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Showing posts from September, 2019

ZIGGY, STARDUST & ME, by James Brandon--a review by Charlie, 17

This blog is for Indigo--thanks for mentoring me like a little bro. Miss you like a million--

I've done some hard reviews/essays. This may be the hardest. I'm not coming from a place of "I'm a critic and I want to cut this author." I'm not settling a score and I don't want to be unfair or hurt anyone. I'm being true to my just turned 17-Black Seminole-African American-pansexual-2SQ/Indigiqueer self. And others like me. That's all I can do.

My librarian texted me this article about ZIGGY, STARDUST AND ME author James Brandon and put the physical copy and eBook on hold for me. She wrote: "I am spotting some issues. You will see more. Read when you're ready, if at all." That was a good warning. But I am so hungry for Two-spirit relationship content in YA, I didn't take a minute.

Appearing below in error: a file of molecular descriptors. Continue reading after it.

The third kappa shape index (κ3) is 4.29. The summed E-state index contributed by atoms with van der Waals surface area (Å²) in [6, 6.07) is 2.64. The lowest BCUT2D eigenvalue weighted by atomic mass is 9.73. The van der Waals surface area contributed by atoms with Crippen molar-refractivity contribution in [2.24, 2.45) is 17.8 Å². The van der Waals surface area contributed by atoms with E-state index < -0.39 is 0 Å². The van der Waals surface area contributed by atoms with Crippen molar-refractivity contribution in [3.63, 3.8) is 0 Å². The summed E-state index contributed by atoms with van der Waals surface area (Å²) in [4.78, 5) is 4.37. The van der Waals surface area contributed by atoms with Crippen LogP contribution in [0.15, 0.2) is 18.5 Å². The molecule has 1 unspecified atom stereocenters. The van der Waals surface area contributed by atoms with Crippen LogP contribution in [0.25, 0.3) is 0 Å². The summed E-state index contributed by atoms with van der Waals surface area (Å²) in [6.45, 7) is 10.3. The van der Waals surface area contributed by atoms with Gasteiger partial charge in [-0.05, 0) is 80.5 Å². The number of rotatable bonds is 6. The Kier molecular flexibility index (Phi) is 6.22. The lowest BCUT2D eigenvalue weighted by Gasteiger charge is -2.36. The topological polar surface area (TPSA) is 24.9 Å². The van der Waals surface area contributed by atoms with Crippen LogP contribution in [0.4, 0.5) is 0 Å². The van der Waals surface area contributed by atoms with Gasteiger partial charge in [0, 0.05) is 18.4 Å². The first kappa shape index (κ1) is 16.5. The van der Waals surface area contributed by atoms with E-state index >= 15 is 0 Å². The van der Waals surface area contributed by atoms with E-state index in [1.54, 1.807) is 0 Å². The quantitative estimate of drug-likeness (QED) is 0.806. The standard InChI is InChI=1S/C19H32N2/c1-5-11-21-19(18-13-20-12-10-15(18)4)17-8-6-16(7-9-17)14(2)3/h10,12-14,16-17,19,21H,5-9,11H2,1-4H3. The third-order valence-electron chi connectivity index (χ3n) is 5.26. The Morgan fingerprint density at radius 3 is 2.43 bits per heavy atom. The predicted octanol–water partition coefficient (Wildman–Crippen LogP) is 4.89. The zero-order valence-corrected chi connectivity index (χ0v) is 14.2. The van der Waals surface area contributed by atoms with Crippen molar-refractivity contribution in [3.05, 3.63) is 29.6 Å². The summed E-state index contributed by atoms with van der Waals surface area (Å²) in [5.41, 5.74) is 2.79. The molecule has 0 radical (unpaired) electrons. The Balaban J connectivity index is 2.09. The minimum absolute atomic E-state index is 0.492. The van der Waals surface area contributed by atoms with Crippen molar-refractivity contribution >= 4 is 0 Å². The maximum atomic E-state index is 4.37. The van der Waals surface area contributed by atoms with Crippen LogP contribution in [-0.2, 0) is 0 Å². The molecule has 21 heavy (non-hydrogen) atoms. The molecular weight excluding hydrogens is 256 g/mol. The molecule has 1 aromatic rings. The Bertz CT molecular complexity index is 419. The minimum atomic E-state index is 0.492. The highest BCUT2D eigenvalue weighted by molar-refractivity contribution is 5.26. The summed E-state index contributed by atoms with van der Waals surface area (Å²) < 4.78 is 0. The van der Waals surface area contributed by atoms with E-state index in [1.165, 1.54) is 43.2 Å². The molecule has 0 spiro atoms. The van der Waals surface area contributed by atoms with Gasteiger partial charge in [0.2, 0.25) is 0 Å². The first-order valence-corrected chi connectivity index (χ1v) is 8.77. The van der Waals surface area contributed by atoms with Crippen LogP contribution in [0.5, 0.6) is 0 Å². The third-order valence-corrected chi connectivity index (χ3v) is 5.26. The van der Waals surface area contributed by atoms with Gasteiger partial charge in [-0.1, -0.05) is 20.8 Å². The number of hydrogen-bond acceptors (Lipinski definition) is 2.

When I picked up the book at the library, the first thing I did was read the back matter. Those are the author's notes at the back of the book. I never …

AT THE MOUNTAIN'S BASE, by Traci Sorrel, with illustrations by Weshoyot Alvitre--a review by Ashleigh, 13

Traci Sorell wrote one of our favorite picture books, WE ARE GRATEFUL, Otsaliheliga. She also finished Charlene Willing McManis' novel INDIAN NO MORE. Ms. Traci is a Cherokee Nation citizen, and she writes great books for kids! Her newest book is another picture book based on Cherokee history and traditions: AT THE MOUNTAIN'S BASE.

The book has a simple text like a poem. It starts with:
At the mountain's base/ grows a hickory tree/ Beneath this sits a cabin. Then it turns to:
On that stove/ simmers savory goodness in well-worn pans/ By those pans sits a grandma, weaving
At this point we see the grandma hand-weaving with her granddaughter standing beside her looking on. From the beginning of the book, there are many colored strands of fiber around the pictures, each one connected to the next. This is a very beautiful technique by Tongva/Scots-Gaelic illustrator Alvitre. The weaving connects not just the text and images, but also the Cherokee women in the story, on the land…